• Ekalavya* Residential School Scheme (EMR): a network of boarding schools where tribal children are to be educated in accordance with rules and syllabi provided by the government; such schools are being designated as “Eklavya Model Residential School (EMR)” with the objective of empowering students “to be change agent, beginning in their school, in their homes, in their village and finally in a large context.” – Government Guidelines 2010 | Backup >>
  • Residential School and Ashram School
    In some regions there are similar “Residential Schools” and “Ashram Schools” for tribal children, as in Tripura where they are managed by a society called “Tripura Tribal Welfare Residential Educational Institutions Society (TTWREIS)” – Tribal Welfare Department, Government of Tripura
  • Factory schools “exist to turn tribal and indigenous children – who have their own language and culture – into compliant workers-of-the-future. The world’s largest Factory School stated that it turns ‘Tax consumers into tax payers, liabilities into assets’.” – survivalinternational.org/factoryschools | Learn more >>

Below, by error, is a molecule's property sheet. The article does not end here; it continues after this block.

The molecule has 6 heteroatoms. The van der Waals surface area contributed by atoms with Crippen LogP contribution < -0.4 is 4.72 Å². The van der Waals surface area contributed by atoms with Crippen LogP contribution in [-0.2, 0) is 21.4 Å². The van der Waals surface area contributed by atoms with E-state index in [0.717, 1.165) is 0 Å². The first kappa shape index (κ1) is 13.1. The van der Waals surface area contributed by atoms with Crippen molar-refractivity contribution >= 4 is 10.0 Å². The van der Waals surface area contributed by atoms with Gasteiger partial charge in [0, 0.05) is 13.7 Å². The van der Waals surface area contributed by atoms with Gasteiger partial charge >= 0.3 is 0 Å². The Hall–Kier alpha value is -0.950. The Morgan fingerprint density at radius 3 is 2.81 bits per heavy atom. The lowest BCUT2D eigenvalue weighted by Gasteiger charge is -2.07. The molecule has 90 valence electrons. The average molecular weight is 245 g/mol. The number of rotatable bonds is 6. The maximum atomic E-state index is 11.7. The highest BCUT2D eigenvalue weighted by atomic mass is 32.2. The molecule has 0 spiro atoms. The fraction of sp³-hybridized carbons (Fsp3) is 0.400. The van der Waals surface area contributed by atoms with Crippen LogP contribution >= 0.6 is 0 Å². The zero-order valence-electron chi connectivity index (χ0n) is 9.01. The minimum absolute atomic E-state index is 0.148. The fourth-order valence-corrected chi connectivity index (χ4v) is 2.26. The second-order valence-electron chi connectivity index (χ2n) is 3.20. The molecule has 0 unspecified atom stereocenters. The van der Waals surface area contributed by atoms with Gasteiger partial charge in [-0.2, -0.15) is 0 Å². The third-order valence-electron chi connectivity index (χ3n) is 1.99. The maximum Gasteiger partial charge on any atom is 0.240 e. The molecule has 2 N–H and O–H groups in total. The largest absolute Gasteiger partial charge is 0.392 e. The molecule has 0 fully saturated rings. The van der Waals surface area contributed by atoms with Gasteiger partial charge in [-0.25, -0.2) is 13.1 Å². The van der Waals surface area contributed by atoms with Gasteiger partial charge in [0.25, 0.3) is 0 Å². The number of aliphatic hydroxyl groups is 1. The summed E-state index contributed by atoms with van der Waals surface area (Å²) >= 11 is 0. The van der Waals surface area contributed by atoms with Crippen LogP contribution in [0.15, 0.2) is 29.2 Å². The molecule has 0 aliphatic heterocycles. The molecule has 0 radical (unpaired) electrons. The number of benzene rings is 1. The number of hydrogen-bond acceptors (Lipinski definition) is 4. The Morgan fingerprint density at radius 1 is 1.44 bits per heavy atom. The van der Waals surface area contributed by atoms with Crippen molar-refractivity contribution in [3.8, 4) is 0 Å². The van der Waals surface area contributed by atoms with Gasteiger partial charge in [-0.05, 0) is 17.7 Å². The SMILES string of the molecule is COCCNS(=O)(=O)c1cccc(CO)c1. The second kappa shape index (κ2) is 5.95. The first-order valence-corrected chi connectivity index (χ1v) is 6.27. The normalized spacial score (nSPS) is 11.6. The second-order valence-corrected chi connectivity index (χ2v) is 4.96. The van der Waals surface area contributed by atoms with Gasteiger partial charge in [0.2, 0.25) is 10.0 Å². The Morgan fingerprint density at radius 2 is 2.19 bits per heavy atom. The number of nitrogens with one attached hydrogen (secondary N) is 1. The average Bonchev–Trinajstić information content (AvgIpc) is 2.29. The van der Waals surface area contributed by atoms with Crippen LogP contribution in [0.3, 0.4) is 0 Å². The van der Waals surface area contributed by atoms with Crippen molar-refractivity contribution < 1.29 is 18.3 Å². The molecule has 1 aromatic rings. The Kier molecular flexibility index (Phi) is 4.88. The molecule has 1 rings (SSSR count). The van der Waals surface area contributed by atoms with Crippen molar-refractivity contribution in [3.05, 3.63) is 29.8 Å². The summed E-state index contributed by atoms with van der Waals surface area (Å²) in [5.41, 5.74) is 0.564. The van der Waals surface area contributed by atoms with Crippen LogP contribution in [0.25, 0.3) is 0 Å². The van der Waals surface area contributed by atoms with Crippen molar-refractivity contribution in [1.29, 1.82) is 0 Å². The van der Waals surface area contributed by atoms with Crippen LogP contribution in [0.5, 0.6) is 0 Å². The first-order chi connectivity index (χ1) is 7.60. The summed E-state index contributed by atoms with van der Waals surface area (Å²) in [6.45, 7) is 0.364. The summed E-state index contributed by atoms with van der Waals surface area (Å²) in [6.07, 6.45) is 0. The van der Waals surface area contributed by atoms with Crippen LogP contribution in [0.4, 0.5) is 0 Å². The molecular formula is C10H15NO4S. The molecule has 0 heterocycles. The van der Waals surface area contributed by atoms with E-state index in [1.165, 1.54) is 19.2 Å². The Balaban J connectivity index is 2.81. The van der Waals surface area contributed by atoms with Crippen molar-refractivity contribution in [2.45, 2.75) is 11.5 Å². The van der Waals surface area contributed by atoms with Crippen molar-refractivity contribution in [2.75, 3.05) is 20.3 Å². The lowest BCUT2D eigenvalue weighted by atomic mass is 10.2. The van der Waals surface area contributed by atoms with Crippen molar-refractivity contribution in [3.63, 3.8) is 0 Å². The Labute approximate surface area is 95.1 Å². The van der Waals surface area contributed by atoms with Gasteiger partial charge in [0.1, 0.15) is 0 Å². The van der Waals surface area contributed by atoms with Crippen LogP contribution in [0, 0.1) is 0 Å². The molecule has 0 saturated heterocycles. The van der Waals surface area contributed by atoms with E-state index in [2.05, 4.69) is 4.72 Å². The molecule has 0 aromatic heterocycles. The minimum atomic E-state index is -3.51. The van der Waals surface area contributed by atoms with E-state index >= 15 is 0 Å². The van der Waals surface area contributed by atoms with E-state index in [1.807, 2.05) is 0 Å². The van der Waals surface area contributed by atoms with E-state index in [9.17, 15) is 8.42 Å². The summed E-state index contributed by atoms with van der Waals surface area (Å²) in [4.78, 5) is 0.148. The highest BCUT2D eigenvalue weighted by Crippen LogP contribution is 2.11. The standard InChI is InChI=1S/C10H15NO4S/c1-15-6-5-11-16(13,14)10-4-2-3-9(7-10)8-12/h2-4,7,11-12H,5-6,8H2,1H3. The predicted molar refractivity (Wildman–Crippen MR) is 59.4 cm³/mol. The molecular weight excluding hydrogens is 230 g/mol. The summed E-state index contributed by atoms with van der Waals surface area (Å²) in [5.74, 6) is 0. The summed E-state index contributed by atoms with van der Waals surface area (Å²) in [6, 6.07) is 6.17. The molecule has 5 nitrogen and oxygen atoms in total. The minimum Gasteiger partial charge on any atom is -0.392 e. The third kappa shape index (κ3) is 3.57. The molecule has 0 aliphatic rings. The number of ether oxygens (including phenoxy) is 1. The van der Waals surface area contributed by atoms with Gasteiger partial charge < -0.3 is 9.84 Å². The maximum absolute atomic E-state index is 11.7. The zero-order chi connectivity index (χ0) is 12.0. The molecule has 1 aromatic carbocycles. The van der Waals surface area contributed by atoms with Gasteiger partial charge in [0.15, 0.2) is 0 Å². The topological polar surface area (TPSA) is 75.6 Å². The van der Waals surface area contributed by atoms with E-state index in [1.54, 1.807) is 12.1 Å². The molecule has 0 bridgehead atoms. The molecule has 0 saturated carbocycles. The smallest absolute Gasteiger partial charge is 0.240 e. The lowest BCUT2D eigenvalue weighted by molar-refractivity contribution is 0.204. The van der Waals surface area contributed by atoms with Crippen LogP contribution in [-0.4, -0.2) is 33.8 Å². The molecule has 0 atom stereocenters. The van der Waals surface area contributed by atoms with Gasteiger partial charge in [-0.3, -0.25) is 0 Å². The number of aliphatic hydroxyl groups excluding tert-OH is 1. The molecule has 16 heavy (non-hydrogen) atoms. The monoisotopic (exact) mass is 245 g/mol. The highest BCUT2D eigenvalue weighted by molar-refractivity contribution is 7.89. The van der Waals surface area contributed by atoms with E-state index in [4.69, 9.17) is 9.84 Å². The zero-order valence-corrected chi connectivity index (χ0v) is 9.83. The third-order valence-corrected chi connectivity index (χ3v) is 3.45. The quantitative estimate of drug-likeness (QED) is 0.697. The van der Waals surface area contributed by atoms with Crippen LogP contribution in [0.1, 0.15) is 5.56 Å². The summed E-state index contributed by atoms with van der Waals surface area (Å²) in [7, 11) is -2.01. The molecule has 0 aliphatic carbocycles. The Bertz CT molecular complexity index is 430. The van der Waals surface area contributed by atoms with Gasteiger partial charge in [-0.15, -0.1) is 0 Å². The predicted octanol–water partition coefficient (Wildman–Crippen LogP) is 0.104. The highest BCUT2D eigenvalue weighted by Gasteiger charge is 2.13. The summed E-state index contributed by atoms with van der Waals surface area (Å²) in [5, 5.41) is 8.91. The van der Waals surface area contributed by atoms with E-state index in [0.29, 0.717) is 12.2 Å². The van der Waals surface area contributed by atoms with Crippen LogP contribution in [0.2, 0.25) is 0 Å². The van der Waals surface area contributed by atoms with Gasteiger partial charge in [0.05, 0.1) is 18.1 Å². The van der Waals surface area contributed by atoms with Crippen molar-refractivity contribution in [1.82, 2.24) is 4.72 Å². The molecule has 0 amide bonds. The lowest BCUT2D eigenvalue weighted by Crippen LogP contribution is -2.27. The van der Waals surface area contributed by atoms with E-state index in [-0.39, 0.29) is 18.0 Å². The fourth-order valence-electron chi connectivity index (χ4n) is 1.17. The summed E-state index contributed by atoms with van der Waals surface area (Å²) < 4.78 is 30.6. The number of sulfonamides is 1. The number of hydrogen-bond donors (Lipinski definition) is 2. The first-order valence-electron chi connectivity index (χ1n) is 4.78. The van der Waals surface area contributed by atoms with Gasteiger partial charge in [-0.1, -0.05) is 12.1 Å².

Up-to-date information about these and related issues: Safe custom search engine >>

* Ekalavya (Eklavya, Eklabya): the name of a legendary archer prodigy “who, being a Nishada [Sanskrit Niṣāda, “tribal, hunter, mountaineer, degraded person, outcast”], had to give his thumb as a fee to the brahmin guru thus terminating his skill as an archer.” – Romila Thapar (“The epic of the Bharatas”) | Read the full paper here | Backup download link (pdf) >>

Note: “Forcibly transferring children of the group to another group” amounts to genocide, which the United Nations Office on Genocide Prevention defines as “acts committed with intent to destroy, in whole or in part, a national, ethnical, racial or religious group” (Article II, d & e)

Learn more about Childrens rights: UNICEF India | Ekalavya (Eklavya, Eklabya), EMR & Factory schools | Rights of Indigenous Peoples >>

Tip: click on any red marker for details on endangered languages in a particular region of India.
Please note: the facts and figures cited (via hyperlinks) links call for updates and fact checking >>
Learn more: Endangered languages: Peoples’ Linguistic Survey of India | Official website >>